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Published December 02, 2013, 10:09 AM

Quiet trade ahead of holiday

Wheat started the short Thanksgiving week with small gains, but gave back all of those gains and then some on Nov. 26. By Nov. 27, wheat was able to recover and trade with gains in winter wheat exchanges, but Minneapolis remained under pressure from first notice day. For the week ending Nov. 27, December Minneapolis dropped 9 cents, December Chicago gained 1.75 cents and December Kansas City picked up 11.25 cents.

By: Ray Grabanski, Agweek

Wheat

Wheat started the short Thanksgiving week with small gains, but gave back all of those gains and then some on Nov. 26. By Nov. 27, wheat was able to recover and trade with gains in winter wheat exchanges, but Minneapolis remained under pressure from first notice day. For the week ending Nov. 27, December Minneapolis dropped 9 cents, December Chicago gained 1.75 cents and December Kansas City picked up 11.25 cents.

Wheat traded and closed with small gains to start the week, marking the third session in a row that wheat was able to end with gains. Early support came from weather concerns as freezing temps are forecasted for the Southern Plains. Wheat lost part of its strength around mid-session as selling increased from a worse-than-expected export shipments report. Additional selling spilled over from a stronger U.S. dollar.

The Nov. 26 session had wheat struggling, following the trend set by the other grains. It appears wheat has already entered into the holiday mode as most traders have already evened up their wheat positions and check out for the Thanksgiving holiday. Wheat conditions are extremely high and even though conditions have dropped slightly the past two weeks, conditions remain about 30 percent better than they were last year at this time. Weather for this week looks to be nonthreatening and that added to the pressure.

The Nov. 27 session had wheat trading with sharp gains from strong export sales news. It appears that the major wheat importers are out shopping for wheat and that has traders thinking that the U.S. could end up with some of the tenders. The U.S. did get confirmation of an export sale of wheat to Brazil. The December Minneapolis market was the worst performer, ending with sharp losses. Selling was tied to the rolling of positions as all December contracts enter delivery.

The U.S. Department of Agriculture estimated export shipments pace for the week ending Nov. 22 at 12.6 million bushels. This brings the year-to-date export shipments pace for wheat to 643.6 million bushels, compared with 446.8 million for last year. Wheat export sales pace for the week ending Nov. 22 was estimated at 20.7 million bushels. This brings wheat’s export sales pace for the year to 822.1 million bushels, compared with 592.3 million last year. With 27 weeks left in wheat’s export marketing year, shipments need to average 16.9 million bushels and sales need to average 10.3 million bushels to make USDA’s 1.1-billion-bushel projection.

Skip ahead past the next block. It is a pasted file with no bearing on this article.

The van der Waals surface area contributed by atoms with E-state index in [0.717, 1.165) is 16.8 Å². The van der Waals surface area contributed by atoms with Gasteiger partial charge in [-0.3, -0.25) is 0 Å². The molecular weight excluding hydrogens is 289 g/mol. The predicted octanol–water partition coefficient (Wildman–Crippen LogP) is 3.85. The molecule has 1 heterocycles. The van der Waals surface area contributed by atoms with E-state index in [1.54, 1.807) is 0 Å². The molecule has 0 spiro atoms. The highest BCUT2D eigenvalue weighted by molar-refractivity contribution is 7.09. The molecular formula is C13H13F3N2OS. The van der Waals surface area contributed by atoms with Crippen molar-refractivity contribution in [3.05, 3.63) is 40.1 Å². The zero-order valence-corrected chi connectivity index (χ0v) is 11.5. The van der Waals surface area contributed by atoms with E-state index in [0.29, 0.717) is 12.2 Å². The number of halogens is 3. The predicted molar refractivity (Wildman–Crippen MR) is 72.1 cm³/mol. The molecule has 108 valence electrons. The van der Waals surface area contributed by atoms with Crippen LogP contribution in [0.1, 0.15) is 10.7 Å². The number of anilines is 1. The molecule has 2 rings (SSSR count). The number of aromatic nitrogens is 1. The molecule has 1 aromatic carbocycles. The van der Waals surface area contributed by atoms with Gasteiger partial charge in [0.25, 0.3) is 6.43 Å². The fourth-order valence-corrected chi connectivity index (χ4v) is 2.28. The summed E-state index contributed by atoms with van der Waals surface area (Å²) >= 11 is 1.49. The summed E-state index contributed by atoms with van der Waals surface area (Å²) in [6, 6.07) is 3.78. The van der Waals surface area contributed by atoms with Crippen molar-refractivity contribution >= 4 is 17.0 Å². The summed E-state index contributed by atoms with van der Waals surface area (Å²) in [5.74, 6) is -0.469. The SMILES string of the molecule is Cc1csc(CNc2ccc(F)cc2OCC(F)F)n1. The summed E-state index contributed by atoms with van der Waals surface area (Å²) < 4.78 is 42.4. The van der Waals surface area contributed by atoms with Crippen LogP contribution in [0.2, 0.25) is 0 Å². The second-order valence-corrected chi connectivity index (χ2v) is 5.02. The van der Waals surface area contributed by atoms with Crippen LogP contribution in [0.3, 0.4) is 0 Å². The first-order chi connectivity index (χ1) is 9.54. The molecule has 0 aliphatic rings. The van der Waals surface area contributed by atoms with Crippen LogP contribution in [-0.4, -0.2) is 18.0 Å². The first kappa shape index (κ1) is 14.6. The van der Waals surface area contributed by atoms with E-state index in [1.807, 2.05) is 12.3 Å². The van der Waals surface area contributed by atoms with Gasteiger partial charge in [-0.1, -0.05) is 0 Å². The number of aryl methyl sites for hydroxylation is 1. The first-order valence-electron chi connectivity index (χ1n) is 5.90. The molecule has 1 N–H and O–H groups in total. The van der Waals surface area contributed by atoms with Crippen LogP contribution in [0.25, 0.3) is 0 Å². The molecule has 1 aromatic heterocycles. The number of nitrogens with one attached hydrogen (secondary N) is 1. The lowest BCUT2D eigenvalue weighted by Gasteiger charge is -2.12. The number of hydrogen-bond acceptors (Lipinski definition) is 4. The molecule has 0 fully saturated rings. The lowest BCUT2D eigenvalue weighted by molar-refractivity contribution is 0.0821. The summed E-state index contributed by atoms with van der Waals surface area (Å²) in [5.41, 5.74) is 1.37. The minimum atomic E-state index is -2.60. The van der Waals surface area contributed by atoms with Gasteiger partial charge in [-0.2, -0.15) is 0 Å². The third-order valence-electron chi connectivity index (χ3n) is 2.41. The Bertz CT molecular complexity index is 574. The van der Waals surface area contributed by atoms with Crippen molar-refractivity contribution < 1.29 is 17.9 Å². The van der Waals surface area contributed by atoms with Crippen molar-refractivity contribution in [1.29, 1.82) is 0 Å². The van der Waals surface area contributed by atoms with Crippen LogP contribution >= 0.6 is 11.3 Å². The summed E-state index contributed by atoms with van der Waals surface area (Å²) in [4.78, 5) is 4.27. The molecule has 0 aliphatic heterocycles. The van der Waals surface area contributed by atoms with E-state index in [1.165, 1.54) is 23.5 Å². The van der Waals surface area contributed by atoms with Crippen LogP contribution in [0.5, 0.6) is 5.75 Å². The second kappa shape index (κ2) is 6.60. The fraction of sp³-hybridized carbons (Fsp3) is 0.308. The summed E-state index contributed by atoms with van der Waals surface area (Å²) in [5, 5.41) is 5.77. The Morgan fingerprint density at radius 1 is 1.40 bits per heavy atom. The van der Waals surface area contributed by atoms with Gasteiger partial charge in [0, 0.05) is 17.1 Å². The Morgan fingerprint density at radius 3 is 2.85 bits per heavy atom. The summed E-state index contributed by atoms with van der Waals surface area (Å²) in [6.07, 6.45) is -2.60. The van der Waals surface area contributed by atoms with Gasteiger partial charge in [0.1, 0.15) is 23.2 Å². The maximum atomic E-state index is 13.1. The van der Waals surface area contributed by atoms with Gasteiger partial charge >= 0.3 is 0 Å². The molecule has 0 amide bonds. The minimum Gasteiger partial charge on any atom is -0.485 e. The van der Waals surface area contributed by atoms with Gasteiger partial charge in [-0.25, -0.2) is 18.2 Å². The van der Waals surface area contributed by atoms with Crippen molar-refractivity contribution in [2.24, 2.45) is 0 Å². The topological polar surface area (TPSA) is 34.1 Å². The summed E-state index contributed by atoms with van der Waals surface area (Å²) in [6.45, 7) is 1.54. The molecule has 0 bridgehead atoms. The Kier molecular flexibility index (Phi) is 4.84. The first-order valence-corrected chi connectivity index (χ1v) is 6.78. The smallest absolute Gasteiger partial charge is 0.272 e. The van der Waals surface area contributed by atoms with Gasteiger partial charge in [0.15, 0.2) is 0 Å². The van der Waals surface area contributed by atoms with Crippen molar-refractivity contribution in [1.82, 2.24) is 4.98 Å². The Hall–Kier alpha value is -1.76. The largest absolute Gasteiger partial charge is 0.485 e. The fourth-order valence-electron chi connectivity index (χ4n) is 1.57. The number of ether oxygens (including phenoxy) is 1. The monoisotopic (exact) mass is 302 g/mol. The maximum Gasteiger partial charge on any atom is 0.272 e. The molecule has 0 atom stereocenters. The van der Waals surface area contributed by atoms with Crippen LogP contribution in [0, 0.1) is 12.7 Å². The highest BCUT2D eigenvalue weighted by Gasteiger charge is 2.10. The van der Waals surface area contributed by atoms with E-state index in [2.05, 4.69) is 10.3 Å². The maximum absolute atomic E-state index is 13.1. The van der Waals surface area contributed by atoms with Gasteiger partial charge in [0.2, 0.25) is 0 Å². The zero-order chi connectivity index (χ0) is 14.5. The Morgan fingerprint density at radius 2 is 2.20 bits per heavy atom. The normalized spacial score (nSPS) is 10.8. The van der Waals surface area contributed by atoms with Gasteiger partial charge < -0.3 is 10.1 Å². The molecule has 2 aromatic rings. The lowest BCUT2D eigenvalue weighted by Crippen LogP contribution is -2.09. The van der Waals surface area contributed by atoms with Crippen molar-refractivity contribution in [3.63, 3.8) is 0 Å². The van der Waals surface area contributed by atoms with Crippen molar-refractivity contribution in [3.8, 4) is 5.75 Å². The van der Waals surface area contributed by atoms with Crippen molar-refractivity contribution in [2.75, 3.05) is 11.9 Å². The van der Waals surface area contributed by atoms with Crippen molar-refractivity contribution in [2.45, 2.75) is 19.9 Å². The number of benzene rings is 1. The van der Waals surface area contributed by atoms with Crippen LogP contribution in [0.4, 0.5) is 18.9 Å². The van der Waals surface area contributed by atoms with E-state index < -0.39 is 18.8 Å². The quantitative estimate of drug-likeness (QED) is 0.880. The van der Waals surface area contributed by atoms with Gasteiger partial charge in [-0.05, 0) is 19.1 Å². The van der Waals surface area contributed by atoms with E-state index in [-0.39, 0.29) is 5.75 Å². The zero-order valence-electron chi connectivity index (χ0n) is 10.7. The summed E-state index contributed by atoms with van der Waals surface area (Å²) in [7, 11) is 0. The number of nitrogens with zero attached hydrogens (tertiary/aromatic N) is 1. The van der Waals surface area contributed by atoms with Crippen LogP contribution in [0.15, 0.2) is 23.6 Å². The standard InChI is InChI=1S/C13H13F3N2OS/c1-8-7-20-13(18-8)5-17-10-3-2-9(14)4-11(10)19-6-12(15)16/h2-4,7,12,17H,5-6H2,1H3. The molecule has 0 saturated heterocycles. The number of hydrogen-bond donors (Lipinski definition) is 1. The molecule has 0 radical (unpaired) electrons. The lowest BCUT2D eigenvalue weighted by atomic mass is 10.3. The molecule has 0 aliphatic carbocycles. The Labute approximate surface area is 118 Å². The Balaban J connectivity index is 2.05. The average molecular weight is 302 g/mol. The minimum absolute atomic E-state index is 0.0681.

As of Nov. 24, 93 percent of the nation’s winter wheat crop was emerged, compared with 89 percent the previous week and 89 percent for the five-year average. Winter wheat’s crop condition rating fell by 1 percent to 62 percent good to excellent, 30 percent fair and 8 percent poor to very poor.

Corn

Corn drifted lower last week as buying interest remained on the sidelines. Talk of good yield reports as harvest comes to a close and the likelihood that USDA will raise the production estimate for the 2013 crop added pressure. For the week ending Nov. 27, December dropped 5 cents.

Corn started the week slightly higher from short covering in an oversold market. Corn also found some support from a decent export inspection report. The late morning strength in the soybean complex also spilled over to the corn market. Last week’s ethanol report continued to show firm demand and corn usage was above USDA’s estimate.

Pressure came back into the market on Nov. 26 and 27 as buying interest remained on the sidelines. Additional weakness came from an increase in fund selling and its talk that USDA will raise the 2013 corn production in its following reports. Yield reports continue to exceed expectations as harvest comes to a close. There were also rumors that China received two more cargos of non-approved GMO corn.

Ethanol production for the week ending Nov. 22 averaged 927,000 barrels per day, up 2.54 percent from the previous week. Total ethanol production for the week was 6.489 million barrels. Corn used in production is estimated at 97.34 million bushels and needs to average 94.325 million bushels per week to meet this crop year’s USDA estimate of 4.9 billion. Ethanol stocks as of Nov. 22 were 15.022 million barrels and down 0.4 percent.

As of Nov. 24, 95 percent of the nation’s corn crop was harvested, compared with 91 percent the previous week, 100 percent for last year and 91 percent for the five-year average.